Junior premier recipient credits award to advisors
Koushik Kasanagottu, the 2013 William P. Bloom Award recipient, knows how to make his visions a reality. The junior majoring in biology has devoted much of his time at The University of Alabama to diabetes prevention education as the founder and president of the Diabetes Education Team.
“I often run into students who are so overwhelmed with trying to do well in their classes and schoolwork, that they have a hard time managing and developing other skills that are just as important for their future career choices,” Pamela Payne-Foster, Kasanagottu’s mentor and faculty in the College of Community Health Sciences, said. “Koushik seems to have learned how to delegate to others as well as provide vision when needed to make Project DIET work. I have seen the constant work, commitment and vision that he has put in to start an organization from scratch and make it grow and flourish.”
According to the premier awards website, students are chosen for the Bloom Award primarily for improving, understanding and supporting interaction among groups for a common cause. Kasanagottu dedicated his award to the advisors who have helped guide him throughout his time at the Capstone.
“[The award] is a testament to the work my colleagues and I have done together to better the campus and community. Furthermore, this award is dedicated to my wonderful advisors and mentors that I have had over the past three years,” Kasanagottu said. “These advisors include, but not limited to Dr. Pamela Payne-Foster, Dr. Rebecca Kelly, and Dr. Janis O’Donnell. They have helped foster my ideas and inspired me to achieve my goals.”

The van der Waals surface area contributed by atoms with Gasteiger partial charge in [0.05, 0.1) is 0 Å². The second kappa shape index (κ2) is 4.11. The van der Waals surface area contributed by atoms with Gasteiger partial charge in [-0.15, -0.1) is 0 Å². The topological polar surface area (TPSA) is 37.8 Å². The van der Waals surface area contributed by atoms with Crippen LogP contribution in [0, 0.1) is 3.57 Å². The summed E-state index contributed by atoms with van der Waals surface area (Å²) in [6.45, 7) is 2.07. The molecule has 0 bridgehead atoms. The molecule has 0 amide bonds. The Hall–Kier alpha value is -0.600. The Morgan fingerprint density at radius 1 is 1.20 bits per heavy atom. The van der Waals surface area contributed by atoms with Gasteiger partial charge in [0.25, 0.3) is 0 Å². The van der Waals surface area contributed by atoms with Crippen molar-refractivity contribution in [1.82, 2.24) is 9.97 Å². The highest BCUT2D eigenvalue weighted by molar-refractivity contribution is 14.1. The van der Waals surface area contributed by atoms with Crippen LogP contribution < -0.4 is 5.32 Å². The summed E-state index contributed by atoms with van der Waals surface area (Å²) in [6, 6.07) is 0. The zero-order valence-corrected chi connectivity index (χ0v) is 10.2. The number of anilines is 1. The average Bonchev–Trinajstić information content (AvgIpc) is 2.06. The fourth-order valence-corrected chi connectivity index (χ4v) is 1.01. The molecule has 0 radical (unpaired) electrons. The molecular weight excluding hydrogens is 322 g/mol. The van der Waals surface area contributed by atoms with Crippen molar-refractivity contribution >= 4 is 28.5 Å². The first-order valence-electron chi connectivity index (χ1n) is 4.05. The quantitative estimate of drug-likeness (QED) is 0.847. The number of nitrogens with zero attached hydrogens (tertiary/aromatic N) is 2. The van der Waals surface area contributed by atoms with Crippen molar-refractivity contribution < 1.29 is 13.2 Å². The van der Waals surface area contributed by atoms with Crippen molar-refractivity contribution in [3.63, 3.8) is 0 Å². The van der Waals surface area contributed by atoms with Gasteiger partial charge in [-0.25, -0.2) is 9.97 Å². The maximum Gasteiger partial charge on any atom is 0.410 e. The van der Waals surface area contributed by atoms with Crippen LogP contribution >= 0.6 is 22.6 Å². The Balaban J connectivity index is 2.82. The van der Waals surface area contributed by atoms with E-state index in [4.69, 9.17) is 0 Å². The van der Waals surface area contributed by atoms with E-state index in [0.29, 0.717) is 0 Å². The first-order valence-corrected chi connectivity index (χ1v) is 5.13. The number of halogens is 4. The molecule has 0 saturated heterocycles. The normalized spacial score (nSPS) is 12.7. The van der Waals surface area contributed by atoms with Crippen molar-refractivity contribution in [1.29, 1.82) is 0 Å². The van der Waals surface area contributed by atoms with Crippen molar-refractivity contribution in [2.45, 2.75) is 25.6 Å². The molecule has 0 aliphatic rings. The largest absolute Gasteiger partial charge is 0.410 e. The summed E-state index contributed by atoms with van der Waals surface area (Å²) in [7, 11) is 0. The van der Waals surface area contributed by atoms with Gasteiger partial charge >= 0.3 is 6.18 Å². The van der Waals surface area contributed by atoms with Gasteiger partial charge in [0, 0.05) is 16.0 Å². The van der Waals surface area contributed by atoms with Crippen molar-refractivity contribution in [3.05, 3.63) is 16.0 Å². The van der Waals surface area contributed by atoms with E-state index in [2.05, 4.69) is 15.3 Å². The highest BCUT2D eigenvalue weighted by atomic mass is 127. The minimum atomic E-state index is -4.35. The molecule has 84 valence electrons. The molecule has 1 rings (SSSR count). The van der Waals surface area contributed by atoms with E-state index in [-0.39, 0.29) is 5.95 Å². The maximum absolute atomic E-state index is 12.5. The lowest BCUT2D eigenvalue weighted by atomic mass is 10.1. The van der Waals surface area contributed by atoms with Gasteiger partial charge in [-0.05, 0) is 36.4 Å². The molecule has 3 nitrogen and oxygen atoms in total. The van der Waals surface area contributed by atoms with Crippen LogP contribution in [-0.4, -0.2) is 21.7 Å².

Kasanagottu said the Diabetes Prevention Team’s purpose is to decrease the percentage of diabetics in under-served counties in Alabama though health education sessions specifically dealing with nutrition, exercise, stress management and medication. This year, the team hosted the on campus events related to the First Annual World Diabetes Day.
“We held a community-wide diabetes awareness campaign which culminated in an event on the campus Quad,” Kasanagottu said. “It was very exciting to bring different campus and community groups together for a single event in an effort to raise awareness for Diabetes. Diabetes is a preventable disorder and I think we relayed that message effectively on that day.”
Payne-Foster said Kasanagottu’s ability to listen and incorporate his colleagues ideas into the real-life implementation of the goals of the Diabetes Education Team set him apart from his peers.
“One of Koushik’s strongest qualities is listening,” Payne-Foster said. “I get the impression that he actually listens to me and other advisors as well as his fellow Project DIET student partners because he often incorporates our ideas into planning and implementation of the project. Therefore, everyone is fully engaged in making Project DIET work effectively.”
As a recipient of the Bloom Award, Kasanagottu will receive $2500.